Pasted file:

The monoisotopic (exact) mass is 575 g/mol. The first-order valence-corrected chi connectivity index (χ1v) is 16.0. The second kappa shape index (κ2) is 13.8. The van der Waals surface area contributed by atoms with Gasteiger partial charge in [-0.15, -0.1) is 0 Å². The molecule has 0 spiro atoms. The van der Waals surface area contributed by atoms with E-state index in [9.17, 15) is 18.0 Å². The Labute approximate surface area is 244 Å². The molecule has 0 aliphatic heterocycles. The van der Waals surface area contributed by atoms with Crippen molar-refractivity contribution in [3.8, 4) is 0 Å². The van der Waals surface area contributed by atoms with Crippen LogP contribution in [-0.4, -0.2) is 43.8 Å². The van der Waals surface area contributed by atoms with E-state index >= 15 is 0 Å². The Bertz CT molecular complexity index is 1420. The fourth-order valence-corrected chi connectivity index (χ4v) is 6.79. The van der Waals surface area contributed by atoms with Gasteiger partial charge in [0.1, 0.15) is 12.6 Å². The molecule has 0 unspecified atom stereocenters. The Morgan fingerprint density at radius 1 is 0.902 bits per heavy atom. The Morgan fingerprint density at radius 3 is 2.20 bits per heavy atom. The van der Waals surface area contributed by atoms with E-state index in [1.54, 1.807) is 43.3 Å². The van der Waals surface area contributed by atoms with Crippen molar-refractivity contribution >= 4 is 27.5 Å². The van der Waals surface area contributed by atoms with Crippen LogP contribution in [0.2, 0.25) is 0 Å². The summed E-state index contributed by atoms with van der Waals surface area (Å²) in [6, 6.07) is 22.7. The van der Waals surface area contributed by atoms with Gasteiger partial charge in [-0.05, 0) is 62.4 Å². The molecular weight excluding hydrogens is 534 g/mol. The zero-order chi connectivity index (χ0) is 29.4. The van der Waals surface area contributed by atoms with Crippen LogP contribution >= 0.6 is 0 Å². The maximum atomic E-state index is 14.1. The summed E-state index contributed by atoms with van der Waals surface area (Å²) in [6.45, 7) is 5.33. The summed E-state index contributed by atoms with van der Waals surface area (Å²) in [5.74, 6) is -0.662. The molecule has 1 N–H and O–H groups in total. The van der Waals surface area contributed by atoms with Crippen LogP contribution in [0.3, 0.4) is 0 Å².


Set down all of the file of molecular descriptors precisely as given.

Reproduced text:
The monoisotopic (exact) mass is 575 g/mol. The first-order valence-corrected chi connectivity index (χ1v) is 16.0. The second kappa shape index (κ2) is 13.8. The van der Waals surface area contributed by atoms with Gasteiger partial charge in [-0.15, -0.1) is 0 Å². The molecule has 0 spiro atoms. The van der Waals surface area contributed by atoms with E-state index in [9.17, 15) is 18.0 Å². The Labute approximate surface area is 244 Å². The molecule has 0 aliphatic heterocycles. The van der Waals surface area contributed by atoms with Crippen molar-refractivity contribution in [3.8, 4) is 0 Å². The van der Waals surface area contributed by atoms with Crippen LogP contribution in [-0.4, -0.2) is 43.8 Å². The van der Waals surface area contributed by atoms with E-state index >= 15 is 0 Å². The Bertz CT molecular complexity index is 1420. The fourth-order valence-corrected chi connectivity index (χ4v) is 6.79. The van der Waals surface area contributed by atoms with Gasteiger partial charge in [0.1, 0.15) is 12.6 Å². The molecule has 0 unspecified atom stereocenters. The Morgan fingerprint density at radius 1 is 0.902 bits per heavy atom. The Morgan fingerprint density at radius 3 is 2.20 bits per heavy atom. The van der Waals surface area contributed by atoms with E-state index in [1.54, 1.807) is 43.3 Å². The van der Waals surface area contributed by atoms with Crippen molar-refractivity contribution >= 4 is 27.5 Å². The van der Waals surface area contributed by atoms with Crippen LogP contribution in [0.2, 0.25) is 0 Å². The summed E-state index contributed by atoms with van der Waals surface area (Å²) in [6, 6.07) is 22.7. The van der Waals surface area contributed by atoms with Gasteiger partial charge in [-0.05, 0) is 62.4 Å². The molecular weight excluding hydrogens is 534 g/mol. The zero-order chi connectivity index (χ0) is 29.4. The van der Waals surface area contributed by atoms with Crippen LogP contribution >= 0.6 is 0 Å². The maximum atomic E-state index is 14.1. The summed E-state index contributed by atoms with van der Waals surface area (Å²) in [6.45, 7) is 5.33. The summed E-state index contributed by atoms with van der Waals surface area (Å²) in [5.74, 6) is -0.662. The molecule has 1 N–H and O–H groups in total. The van der Waals surface area contributed by atoms with Crippen LogP contribution in [0.3, 0.4) is 0 Å².